Are the documents being designed for your organization getting tossed or getting attention? Whether you’re creating a business card, poster, brochure, advertisement, newsletter or proposal, effective design can be the difference between sale and fail.
The “look and feel” of your print communications influences your ability to connect with your audience when your goal is to inform, motivate or persuade. Most often, printed pieces deliver the first impressions for your organization in the marketplace. Do yours say, “cluttered and disorganized,” or “ordered and professional?” To improve the design of all your organization’s print communications, consider these graphic tips:
Use one typeface throughout; never more than two.
Use sans serif type in headlines and serif type in text. Sans serif is more difficult to read in small sizes.
Use captions under pictures; they are always read more than body copy.
Use normal punctuation as in the editorial pages of newspapers and magazines, it is familiar and doesn’t get in the way of understanding.
Use italics sparingly and for emphasis.
Avoid hard-to-read typefaces even if they create the mood you prefer. Readability and legibility are more important.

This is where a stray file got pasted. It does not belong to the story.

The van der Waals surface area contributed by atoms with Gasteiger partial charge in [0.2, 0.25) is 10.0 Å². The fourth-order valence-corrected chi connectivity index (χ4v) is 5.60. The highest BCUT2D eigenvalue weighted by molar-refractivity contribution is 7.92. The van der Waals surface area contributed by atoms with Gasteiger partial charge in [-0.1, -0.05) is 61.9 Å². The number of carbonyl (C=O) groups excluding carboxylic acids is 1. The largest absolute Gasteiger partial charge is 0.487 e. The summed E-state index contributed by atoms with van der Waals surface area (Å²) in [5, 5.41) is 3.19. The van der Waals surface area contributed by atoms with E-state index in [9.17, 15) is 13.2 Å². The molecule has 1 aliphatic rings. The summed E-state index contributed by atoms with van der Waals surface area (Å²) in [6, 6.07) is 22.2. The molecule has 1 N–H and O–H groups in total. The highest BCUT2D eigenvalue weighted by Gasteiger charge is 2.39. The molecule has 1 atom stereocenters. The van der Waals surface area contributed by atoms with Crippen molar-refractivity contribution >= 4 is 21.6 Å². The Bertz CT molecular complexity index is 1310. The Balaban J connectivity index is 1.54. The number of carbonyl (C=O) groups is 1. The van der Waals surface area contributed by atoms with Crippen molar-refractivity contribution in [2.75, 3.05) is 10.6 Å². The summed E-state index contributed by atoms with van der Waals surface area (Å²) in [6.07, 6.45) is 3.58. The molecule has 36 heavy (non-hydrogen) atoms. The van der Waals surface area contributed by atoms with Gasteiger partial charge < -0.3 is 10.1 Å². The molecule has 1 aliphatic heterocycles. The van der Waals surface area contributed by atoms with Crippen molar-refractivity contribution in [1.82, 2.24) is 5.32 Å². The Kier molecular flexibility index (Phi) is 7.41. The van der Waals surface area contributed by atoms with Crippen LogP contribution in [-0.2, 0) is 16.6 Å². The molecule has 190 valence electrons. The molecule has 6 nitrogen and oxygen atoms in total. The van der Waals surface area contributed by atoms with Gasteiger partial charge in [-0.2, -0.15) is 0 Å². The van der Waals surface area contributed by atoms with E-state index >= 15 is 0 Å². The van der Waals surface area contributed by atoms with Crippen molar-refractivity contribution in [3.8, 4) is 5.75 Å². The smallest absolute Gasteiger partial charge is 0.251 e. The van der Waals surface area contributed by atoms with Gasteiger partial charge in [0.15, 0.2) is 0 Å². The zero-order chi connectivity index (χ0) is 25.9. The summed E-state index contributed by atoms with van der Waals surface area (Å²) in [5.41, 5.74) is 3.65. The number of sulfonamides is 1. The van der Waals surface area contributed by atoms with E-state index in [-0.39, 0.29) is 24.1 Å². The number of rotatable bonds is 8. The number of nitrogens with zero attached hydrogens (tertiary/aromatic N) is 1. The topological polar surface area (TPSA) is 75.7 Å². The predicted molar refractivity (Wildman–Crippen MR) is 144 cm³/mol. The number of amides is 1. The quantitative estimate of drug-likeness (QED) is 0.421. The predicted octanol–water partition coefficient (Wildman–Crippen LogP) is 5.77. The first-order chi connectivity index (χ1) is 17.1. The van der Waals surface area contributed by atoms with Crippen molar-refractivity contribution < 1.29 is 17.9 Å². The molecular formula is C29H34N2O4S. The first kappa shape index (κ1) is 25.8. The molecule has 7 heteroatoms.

For headlines, use upper case only on the first words of the headline and for proper nouns. Avoid all caps, they are proven harder to read, probably because we learn to read upper and lower case.
Following are some general guidelines for body copy. (Of course, there are always exceptions to the rule.)
DO set body copy in 10-point minimum. Anything smaller is too hard for most to read.
DO break up long copy. Use frequent paragraphs and subhead to break thoughts into bullets.
DO keep copy areas together on a page or panel to guide the reader.
DO use drop capitals; it seems to increase readership.
DO set text flush left.
DO keep opening paragraphs brief; long ones can be intimidating.
DO use white space between the lines; DON’T set “tight.”
DON’T print text over tint blocks. Colored backgrounds reduce readability.
DON’T print text over photographs.
DON’T set body copy in reverse.
DON’T use common fonts, like Times or Arial.
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